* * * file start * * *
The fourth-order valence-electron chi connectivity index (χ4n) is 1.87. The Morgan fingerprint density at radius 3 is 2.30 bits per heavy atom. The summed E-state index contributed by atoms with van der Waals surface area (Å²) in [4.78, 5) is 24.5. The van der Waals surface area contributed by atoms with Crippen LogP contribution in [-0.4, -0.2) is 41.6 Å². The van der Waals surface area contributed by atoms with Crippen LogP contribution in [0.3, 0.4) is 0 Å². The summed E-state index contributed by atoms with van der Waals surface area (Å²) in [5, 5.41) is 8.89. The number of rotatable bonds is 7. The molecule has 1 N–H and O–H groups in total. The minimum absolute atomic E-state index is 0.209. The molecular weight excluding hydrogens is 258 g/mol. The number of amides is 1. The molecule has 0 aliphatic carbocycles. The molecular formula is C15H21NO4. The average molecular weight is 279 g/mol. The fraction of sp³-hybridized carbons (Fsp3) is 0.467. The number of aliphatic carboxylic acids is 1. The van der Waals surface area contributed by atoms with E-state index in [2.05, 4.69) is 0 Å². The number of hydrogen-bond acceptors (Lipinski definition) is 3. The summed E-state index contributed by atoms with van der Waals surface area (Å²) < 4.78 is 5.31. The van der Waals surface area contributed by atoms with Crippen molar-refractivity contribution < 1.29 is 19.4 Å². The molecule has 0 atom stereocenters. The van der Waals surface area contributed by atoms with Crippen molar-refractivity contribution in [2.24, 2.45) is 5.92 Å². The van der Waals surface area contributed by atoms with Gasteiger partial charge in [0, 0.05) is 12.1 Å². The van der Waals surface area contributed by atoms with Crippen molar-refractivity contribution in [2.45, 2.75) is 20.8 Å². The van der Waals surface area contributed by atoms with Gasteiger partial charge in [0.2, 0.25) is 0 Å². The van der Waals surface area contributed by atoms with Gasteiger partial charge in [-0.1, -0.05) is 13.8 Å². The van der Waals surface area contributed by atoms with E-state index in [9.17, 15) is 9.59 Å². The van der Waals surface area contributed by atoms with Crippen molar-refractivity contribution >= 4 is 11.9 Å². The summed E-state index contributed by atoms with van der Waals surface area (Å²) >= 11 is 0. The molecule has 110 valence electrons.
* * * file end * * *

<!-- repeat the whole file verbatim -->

The fourth-order valence-electron chi connectivity index (χ4n) is 1.87. The Morgan fingerprint density at radius 3 is 2.30 bits per heavy atom. The summed E-state index contributed by atoms with van der Waals surface area (Å²) in [4.78, 5) is 24.5. The van der Waals surface area contributed by atoms with Crippen LogP contribution in [-0.4, -0.2) is 41.6 Å². The van der Waals surface area contributed by atoms with Crippen LogP contribution in [0.3, 0.4) is 0 Å². The summed E-state index contributed by atoms with van der Waals surface area (Å²) in [5, 5.41) is 8.89. The number of rotatable bonds is 7. The molecule has 1 N–H and O–H groups in total. The minimum absolute atomic E-state index is 0.209. The molecular weight excluding hydrogens is 258 g/mol. The number of amides is 1. The molecule has 0 aliphatic carbocycles. The molecular formula is C15H21NO4. The average molecular weight is 279 g/mol. The fraction of sp³-hybridized carbons (Fsp3) is 0.467. The number of aliphatic carboxylic acids is 1. The van der Waals surface area contributed by atoms with E-state index in [2.05, 4.69) is 0 Å². The number of hydrogen-bond acceptors (Lipinski definition) is 3. The summed E-state index contributed by atoms with van der Waals surface area (Å²) < 4.78 is 5.31. The van der Waals surface area contributed by atoms with Crippen molar-refractivity contribution < 1.29 is 19.4 Å². The molecule has 0 atom stereocenters. The van der Waals surface area contributed by atoms with Crippen molar-refractivity contribution in [2.24, 2.45) is 5.92 Å². The van der Waals surface area contributed by atoms with Gasteiger partial charge in [0, 0.05) is 12.1 Å². The van der Waals surface area contributed by atoms with Crippen molar-refractivity contribution in [2.45, 2.75) is 20.8 Å². The van der Waals surface area contributed by atoms with Gasteiger partial charge in [0.2, 0.25) is 0 Å². The van der Waals surface area contributed by atoms with Gasteiger partial charge in [-0.1, -0.05) is 13.8 Å². The van der Waals surface area contributed by atoms with E-state index in [9.17, 15) is 9.59 Å². The van der Waals surface area contributed by atoms with Crippen molar-refractivity contribution >= 4 is 11.9 Å². The summed E-state index contributed by atoms with van der Waals surface area (Å²) >= 11 is 0. The molecule has 110 valence electrons.